This is something that, if it were uttered by someone two years ago at an Occupy Wall Street rally, would have been condemned on Fox News as the scary precepts of radical leftist college students who had no experience. But this isn’t from some stereotypical dreadlocked college gender studies major — this is from the freaking spiritual leader of over one billion human beings!
Many people will say, “Why should I care? I’m not a Catholic!” Hey, guess what? Neither am I. I was baptized into Catholicism as a baby and I’m now for all intents and purposes an atheist, but that doesn’t take away from the reality that nearly 1/6th of the world’s entire population is associated with that version of Christianity. In a previous article, “Pope Francis May Not Be The Pope We Want, But He’s The Pope We Need,” I discussed the importance of that fact.
Nobody is asking you to convert to Catholicism, but I am asking you to do the Progressive thing — to find where you share common ground with others and work together to better the world. You’re not going to get him to go along with you on abortion or women as priests, that’s a given. However, if someone who wore a dress suit with a flag lapel instead of a simple white frock and a cross made the following statement, wouldn’t it play to your ideological heartstrings like the political second coming of Beatlemania?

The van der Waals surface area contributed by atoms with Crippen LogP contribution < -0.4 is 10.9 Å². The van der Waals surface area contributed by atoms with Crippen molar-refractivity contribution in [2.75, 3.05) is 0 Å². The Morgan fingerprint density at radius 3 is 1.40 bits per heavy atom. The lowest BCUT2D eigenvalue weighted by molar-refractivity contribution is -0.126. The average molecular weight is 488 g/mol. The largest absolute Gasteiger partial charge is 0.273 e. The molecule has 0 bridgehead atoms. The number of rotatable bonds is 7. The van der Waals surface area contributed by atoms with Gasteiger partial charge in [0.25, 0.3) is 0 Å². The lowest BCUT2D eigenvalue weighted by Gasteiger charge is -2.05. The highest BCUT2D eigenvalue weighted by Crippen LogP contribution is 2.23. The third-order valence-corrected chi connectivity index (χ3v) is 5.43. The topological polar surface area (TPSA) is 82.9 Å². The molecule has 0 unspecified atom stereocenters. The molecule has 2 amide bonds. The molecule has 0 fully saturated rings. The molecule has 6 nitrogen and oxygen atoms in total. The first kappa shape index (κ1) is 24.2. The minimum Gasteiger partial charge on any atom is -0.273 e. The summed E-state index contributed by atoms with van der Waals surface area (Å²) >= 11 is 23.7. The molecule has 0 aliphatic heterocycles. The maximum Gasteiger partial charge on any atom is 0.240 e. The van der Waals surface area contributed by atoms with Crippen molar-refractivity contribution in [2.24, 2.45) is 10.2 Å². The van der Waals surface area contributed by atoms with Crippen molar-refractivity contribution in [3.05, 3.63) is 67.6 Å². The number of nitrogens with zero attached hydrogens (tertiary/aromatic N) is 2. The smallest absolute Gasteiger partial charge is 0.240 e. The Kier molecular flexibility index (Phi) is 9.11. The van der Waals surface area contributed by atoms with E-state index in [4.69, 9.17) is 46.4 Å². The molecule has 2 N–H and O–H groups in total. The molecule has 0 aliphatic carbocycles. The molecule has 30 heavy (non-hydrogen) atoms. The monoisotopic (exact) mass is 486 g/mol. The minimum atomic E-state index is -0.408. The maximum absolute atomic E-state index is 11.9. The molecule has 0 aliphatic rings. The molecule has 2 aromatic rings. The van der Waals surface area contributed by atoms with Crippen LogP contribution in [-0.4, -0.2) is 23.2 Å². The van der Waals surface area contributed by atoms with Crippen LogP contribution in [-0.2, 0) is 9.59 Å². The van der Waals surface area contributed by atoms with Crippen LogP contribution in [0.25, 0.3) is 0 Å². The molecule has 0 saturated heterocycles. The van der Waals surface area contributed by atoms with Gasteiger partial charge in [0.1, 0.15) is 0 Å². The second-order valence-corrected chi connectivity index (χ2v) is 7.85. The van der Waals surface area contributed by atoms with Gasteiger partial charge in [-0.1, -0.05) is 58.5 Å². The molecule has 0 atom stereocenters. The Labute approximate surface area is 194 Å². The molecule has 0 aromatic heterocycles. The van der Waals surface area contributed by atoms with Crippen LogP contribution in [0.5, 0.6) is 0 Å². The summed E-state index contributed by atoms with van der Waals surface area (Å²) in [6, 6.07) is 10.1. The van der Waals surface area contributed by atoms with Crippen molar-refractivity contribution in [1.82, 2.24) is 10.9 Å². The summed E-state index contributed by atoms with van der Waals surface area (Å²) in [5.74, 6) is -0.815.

While the earnings of a minority are growing exponentially, so too is the gap separating the majority from the prosperity enjoyed by those happy few. This imbalance is the result of ideologies which defend the absolute autonomy of the marketplace and financial speculation. Consequently, they reject the right of states, charged with vigilance for the common good, to exercise any form of control. A new tyranny is thus born, invisible and often virtual, which unilaterally and relentlessly imposes its own laws and rules. Debt and the accumulation of interest also make it difficult for countries to realize the potential of their own economies and keep citizens from enjoying their real purchasing power. To all this we can add widespread corruption and self-serving tax evasion, which have taken on worldwide dimensions. The thirst for power and possessions knows no limits. In this system, which tends to devour everything which stands in the way of increased profits, whatever is fragile, like the environment, is defenseless before the interests of a deified market, which become the only rule.
I think it isn’t unreasonable to propose that when you find the Pope outflanking your own President and political party on the left with statements like that, perhaps it is time to get off your damn self-righteous high horse. If you’re waiting for your ideological Prince Charming to come along from the Vatican any time in the next century, don’t hold your breath. Yet, we can work with what may be the best thing that has come along in nearly 2,000 years to make our world a better place. We owe that much to ourselves.